Tuesday, March 2, 2010

Somebody's sins but not mine

Music and Religion Part 2:
The Omnipotent Sky Wizard

This posting is in reply to Samuel's comment on my recent blog Atheist Manifesto.

Samuel,  I'd  like to thank you for commenting on my posting, I appreciate the feedback. Music is connected with spirituality in a million ways, so religion is not necessarily outside the purview of this blog. Allow me to respond to the points you raised in your comments.

1. Why have people in all cultures believed in God? If there is no God where do you get your morality?

The concept of God is a wish-fulfuilment fantasy which helps us escape from the unsavoury reality that we're all gonna die. Human societies universally devise creation myths to describe not only where we came from but where we're going. The stories are surprisingly similar across cultures due to the universality of human experience and perhaps as a manifestation of the collective unconscious as described by Jung.

This has been demonstrated convincingly in instances of the collision between technologically advanced cultures and  traditional tribal societies - so-called 'cargo cults' - in which less sophisticated cultures ascribe supernatural powers to people and things they don't understand.

When it comes to morality, cultural anthropology suggests that ethical laws are a natural product of society - that as communities grow they need to be able to police and protect themselves and thus codify rules to ensure the continued safety and survival of the group. Anyone who has observed children at play will have seen how they instinctively improvise rules and boundaries in an effort to ensure fairness.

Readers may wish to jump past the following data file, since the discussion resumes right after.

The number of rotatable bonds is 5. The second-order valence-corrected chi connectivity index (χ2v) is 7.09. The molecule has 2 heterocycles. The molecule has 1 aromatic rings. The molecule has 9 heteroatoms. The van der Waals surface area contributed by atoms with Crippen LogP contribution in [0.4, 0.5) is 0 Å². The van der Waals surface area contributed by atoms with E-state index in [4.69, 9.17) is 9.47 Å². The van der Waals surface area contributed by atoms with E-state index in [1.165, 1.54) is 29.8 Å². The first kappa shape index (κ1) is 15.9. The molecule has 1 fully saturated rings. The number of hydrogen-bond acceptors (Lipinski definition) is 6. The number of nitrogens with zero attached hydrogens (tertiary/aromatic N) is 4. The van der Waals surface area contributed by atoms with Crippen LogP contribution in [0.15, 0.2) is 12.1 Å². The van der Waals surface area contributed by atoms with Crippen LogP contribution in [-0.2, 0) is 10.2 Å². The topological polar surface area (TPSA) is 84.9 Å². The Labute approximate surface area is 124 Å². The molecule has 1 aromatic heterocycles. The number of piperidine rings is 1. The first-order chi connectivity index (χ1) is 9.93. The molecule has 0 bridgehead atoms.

Are we to believe that in 200,000 years of pre-Christian history, no-one came up with "Thou shall not kill" until Moses received illumination from a combustible shrub? Kinda ironic considering all the murder, rape and genocide God sanctions in the Old Testament. Do we really need a homicidal “omnipotent sky wizard” to threaten us with eternal hellfire to prevent us from murdering with abandon?

If you have ever used a razor, enjoyed a bacon sandwich, eaten shellfish, sworn at your parents, worked on a Sunday, partaken in homoeroticism, committed adultery or not been a virgin (if female) on your wedding night, your Bible demands you be executed immediately. How's that for 'morality'?

2. Don't forget that Hitler, Stalin and Pol Pot were atheists, and committed the biggest mass murders in history.

This has to be one of the most commonly held myths about atheists.

Not only was Hitler a Catholic, he prayed for 'Almighty God' to bless Nazi Germany and invoked Christian faith and anti-atheistic language to justify his genocidal madness. Nazi followers regularly described Hitler as a 'godlike' figure.

Incidentally, not one Catholic in the Third Reich was excommunicated by the Catholic Church before, during or after the Second World War - not even Hitler himself. Yet Galileo was not absolved of heresy until 1992.

As for Stalin and Pol Pot, while they likely were atheists, they did not commit murder and genocide in the name of atheism. Rather they aimed to found a cult of the state very much resembling religion in its tone.